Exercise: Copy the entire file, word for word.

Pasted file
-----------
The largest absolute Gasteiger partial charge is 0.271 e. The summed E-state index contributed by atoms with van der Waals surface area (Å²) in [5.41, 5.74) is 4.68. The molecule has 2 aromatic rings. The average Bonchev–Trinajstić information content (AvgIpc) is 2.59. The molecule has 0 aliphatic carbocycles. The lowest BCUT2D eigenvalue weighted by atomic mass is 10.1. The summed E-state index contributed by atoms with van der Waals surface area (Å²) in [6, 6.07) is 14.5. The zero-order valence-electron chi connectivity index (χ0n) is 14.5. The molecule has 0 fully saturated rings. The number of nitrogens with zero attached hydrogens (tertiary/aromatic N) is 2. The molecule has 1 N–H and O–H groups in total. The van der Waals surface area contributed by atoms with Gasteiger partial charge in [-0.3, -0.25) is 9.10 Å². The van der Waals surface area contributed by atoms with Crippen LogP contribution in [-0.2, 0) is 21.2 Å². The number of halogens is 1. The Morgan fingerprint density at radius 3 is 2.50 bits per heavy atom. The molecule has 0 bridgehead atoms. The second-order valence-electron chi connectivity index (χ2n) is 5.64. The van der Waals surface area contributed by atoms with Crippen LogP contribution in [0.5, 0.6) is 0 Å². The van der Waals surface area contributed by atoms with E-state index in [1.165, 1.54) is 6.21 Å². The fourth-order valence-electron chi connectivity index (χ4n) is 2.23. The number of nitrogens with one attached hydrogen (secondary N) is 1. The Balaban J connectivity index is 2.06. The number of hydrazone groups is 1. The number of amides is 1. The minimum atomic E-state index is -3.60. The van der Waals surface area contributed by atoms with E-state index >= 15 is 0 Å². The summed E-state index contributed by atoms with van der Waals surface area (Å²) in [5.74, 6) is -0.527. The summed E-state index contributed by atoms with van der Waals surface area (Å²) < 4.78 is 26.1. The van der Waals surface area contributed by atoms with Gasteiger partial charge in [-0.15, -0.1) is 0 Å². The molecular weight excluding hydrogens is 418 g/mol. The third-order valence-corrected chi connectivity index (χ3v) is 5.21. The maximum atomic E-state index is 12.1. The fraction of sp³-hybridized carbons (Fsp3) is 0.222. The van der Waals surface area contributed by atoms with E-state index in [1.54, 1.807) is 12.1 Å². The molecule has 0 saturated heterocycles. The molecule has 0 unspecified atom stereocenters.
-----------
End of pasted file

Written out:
The largest absolute Gasteiger partial charge is 0.271 e. The summed E-state index contributed by atoms with van der Waals surface area (Å²) in [5.41, 5.74) is 4.68. The molecule has 2 aromatic rings. The average Bonchev–Trinajstić information content (AvgIpc) is 2.59. The molecule has 0 aliphatic carbocycles. The lowest BCUT2D eigenvalue weighted by atomic mass is 10.1. The summed E-state index contributed by atoms with van der Waals surface area (Å²) in [6, 6.07) is 14.5. The zero-order valence-electron chi connectivity index (χ0n) is 14.5. The molecule has 0 fully saturated rings. The number of nitrogens with zero attached hydrogens (tertiary/aromatic N) is 2. The molecule has 1 N–H and O–H groups in total. The van der Waals surface area contributed by atoms with Gasteiger partial charge in [-0.3, -0.25) is 9.10 Å². The van der Waals surface area contributed by atoms with Crippen LogP contribution in [-0.2, 0) is 21.2 Å². The number of halogens is 1. The Morgan fingerprint density at radius 3 is 2.50 bits per heavy atom. The molecule has 0 bridgehead atoms. The second-order valence-electron chi connectivity index (χ2n) is 5.64. The van der Waals surface area contributed by atoms with Crippen LogP contribution in [0.5, 0.6) is 0 Å². The van der Waals surface area contributed by atoms with E-state index in [1.165, 1.54) is 6.21 Å². The fourth-order valence-electron chi connectivity index (χ4n) is 2.23. The number of nitrogens with one attached hydrogen (secondary N) is 1. The Balaban J connectivity index is 2.06. The number of hydrazone groups is 1. The number of amides is 1. The minimum atomic E-state index is -3.60. The van der Waals surface area contributed by atoms with E-state index >= 15 is 0 Å². The summed E-state index contributed by atoms with van der Waals surface area (Å²) in [5.74, 6) is -0.527. The summed E-state index contributed by atoms with van der Waals surface area (Å²) < 4.78 is 26.1. The van der Waals surface area contributed by atoms with Gasteiger partial charge in [-0.15, -0.1) is 0 Å². The molecular weight excluding hydrogens is 418 g/mol. The third-order valence-corrected chi connectivity index (χ3v) is 5.21. The maximum atomic E-state index is 12.1. The fraction of sp³-hybridized carbons (Fsp3) is 0.222. The van der Waals surface area contributed by atoms with E-state index in [1.54, 1.807) is 12.1 Å². The molecule has 0 saturated heterocycles. The molecule has 0 unspecified atom stereocenters.